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Home : Media : News
NEWS | April 21, 2023

Learning to be assertive at work can result in more open, direct communication with both coworkers and leadership

By Aime Lykins, PSNS & IMF Public Affairs

In large organizations, such as Puget Sound Naval Shipyard & Intermediate Maintenance Facility, where complex projects are being executed simultaneously, workplace assertiveness and transparent communication are vital to realizing a team's or project’s full potential.

 Assertiveness in the workplace aids with open, direct communication with coworkers and leadership. Practicing assertiveness can mitigate misunderstandings, while building trust in relationships and establishing credibility. Exercising assertiveness means being positive and confident when communicating opinions, suggestions, challenges and desires and engaging in negotiations. Key traits of assertiveness include being respectful, honest, concise, and receptive to open dialog.

Researchers from Columbia University and Northwestern University, published in Social and Personality Psychology Compass Volume 1, posit that people judge their own and others’ behaviors along a spectrum of possible responses ranging from avoidance and accommodation, to competition and aggression. Interpersonal assertiveness reflects the degree to which someone stands up and speaks out for their own viewpoints when faced with someone who does not want the same outcomes.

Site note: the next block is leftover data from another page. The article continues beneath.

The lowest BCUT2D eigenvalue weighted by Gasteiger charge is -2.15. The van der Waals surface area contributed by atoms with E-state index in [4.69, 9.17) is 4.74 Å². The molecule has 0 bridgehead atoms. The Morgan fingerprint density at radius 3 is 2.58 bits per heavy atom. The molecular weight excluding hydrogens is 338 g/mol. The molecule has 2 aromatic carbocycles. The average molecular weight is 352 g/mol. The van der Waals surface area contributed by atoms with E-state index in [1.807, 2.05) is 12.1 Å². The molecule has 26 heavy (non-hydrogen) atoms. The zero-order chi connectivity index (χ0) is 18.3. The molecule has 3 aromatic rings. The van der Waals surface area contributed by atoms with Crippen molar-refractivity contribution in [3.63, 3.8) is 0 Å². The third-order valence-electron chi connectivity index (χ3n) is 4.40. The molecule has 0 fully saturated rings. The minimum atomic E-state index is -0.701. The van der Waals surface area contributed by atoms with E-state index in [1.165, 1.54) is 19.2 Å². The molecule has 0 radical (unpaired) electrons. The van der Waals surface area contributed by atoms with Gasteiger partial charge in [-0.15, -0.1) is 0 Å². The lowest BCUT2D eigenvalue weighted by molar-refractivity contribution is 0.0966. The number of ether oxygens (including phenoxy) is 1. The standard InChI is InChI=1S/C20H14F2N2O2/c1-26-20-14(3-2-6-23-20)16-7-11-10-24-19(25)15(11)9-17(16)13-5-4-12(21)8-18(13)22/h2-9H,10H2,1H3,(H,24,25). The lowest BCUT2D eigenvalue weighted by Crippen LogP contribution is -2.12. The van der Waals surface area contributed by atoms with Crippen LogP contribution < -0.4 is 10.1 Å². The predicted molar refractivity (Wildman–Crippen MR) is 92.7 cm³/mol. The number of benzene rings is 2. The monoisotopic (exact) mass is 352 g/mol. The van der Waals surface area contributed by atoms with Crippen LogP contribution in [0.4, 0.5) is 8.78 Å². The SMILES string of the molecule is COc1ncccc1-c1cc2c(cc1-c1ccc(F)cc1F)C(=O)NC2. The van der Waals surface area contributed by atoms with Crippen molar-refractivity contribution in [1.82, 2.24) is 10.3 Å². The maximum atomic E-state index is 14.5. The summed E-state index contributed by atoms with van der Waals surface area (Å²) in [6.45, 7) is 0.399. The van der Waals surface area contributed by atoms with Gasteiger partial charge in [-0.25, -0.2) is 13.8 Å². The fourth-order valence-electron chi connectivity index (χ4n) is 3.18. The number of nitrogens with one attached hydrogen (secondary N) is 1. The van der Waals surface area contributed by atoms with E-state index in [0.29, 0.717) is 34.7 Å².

So the questions remain: how hard and when should someone push to get their way? The answer to the questions of when and how hard to push varies depending on the situation. However, several factors come into play, such as motivation, values, personal awareness, expectations, mental models of conflict, and self and emotional regulation in areas such as fear, anger and embarrassment. Before acting, most people imagine the outcomes of various behaviors — such as being highly assertive or accommodating — and then choose how to behave on the basis of these expectations, regardless of whether these predictions are correct or not. Elements of practicing positive interpersonal assertiveness include:

Asking- Some individuals struggle with initiating difficult conversations, constructive conflicts, negotiations, or even asking for help and support. This reluctance can often be traced to feelings of apprehension or intimidation, including concerns about others' negative reactions. As such, skills training and role-play practice can be effective in building confidence.

Asking for the right amount- Assertive proposals and statements can anchor a negotiation in one's favor, but beyond some threshold, overly bold, assertive or aggressive communication can backfire. Pinpointing that threshold is challenging. Precise questions and opinions are more meaningful than round, nonspecific statements, in part because they are seen as more credible and grounded in deliberation. Using precise statements without being able to provide a compelling explanation for them risks losing credibility or even evoking backlash. Threats and bullying should not be mistaken for assertiveness as they are not respectful or conducive to positive relationships or professional negotiations.